Many range maps, such as those given in Butterflies of North America (Brock & Kaufman) make it appear that this species is likely to be found in Wisconsin, with the map clearly showing the range as including more than a third of the state. Glassberg’s Butterflies through Binoculars: The East is perhaps a more accurate picture of the range for this species, as his range map does not include Wisconsin at all.
This species has been reported prior to 2000 from two southern counties, and could possibly be found elsewhere in the southern counties, but it is clear that this butterfly has not been seen with regularity in Wisconsin, and is not likely to be encountered.
However, it is most similar to the Juvenal’s Duskywing and because of the resemblance, may have been overlooked. Because Horace’s Duskywing is double brooded, it is more likely to be noticed in July or August, when the Juvenal’s is not flying, and when a Duskywing that looks like a Juvenal’s would undoubtedly be this species.
Weekly sightings for Horace’s Duskywing
Very similar to Juvenal’s Duskywing in general appearance. The male is usually darker than the female, with smaller white spots, no white hairs throughout the forewing above, and palps that are often white. The female has much larger white spots, and has more of a contrast between light and dark areas. Below, both sexes are uniformly brown, with two rows of light spots near the wing margin.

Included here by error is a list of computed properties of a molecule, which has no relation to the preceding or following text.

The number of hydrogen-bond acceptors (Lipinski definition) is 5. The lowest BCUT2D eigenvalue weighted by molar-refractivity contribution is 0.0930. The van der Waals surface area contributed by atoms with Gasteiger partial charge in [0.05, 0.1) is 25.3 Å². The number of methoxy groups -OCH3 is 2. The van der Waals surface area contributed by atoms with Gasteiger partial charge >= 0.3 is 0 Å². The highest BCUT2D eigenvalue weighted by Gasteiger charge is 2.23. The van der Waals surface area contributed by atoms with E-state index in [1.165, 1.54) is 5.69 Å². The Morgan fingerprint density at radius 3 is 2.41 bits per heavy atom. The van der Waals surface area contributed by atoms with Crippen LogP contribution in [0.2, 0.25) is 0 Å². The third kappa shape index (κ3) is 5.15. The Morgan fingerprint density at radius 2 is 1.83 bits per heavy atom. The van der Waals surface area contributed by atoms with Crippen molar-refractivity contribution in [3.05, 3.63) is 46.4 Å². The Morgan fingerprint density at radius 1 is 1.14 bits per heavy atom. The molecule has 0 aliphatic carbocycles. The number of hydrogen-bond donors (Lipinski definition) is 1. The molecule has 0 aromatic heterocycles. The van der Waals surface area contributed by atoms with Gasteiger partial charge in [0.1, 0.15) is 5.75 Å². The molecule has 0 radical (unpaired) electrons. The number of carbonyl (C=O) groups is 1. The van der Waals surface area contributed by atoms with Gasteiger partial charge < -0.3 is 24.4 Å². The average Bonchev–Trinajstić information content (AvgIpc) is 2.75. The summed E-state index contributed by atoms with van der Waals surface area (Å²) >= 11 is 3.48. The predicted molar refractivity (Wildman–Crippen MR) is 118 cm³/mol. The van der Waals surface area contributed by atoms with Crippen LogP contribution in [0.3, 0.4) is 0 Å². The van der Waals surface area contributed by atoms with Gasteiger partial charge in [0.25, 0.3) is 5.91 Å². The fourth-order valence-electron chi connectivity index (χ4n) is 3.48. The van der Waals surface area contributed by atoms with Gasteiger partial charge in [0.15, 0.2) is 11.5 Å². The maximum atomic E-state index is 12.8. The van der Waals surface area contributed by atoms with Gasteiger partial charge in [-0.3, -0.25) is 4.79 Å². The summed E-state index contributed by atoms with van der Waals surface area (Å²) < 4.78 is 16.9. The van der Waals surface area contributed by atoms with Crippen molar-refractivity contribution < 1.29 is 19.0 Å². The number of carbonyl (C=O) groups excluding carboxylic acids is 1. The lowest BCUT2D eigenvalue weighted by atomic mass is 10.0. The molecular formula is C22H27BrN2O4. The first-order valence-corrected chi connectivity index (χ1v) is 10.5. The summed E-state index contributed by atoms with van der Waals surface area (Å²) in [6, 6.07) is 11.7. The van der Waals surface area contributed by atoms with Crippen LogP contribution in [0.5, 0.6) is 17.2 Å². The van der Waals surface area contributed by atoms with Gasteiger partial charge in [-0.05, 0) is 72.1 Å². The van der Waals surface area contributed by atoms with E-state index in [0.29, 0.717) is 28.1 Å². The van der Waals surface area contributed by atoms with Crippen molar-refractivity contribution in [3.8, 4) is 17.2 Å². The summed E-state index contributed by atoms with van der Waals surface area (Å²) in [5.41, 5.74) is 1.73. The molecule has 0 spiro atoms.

Horace’s Duskywing is most likely to be confused with the Juvenal’s Duskywing in the spring and early summer, when they may be flying together. The key difference is that the Horace’s lacks the two apical white spots on the hindwing below. During the second brood, they are more likely to be confused with an Wild Indigo Duskywing or the Columbine Duskywing, either of which may be flying at the same time and habitat. These species are generally smaller than the Horace’s, and have a very dark inner third of their forewing above, which the Horace’s lacks.
Found along woodland edges, old fields, roadsides where its larval host plants, various species of oaks, grow.
Two broods. The first brood is present in May and early June with a second brood mainly in July.
Rarely seen in Wisconsin. Like the Juvenal’s Duskywing, it is not usually found in abundance, and it is more likely that a single individual would be seen.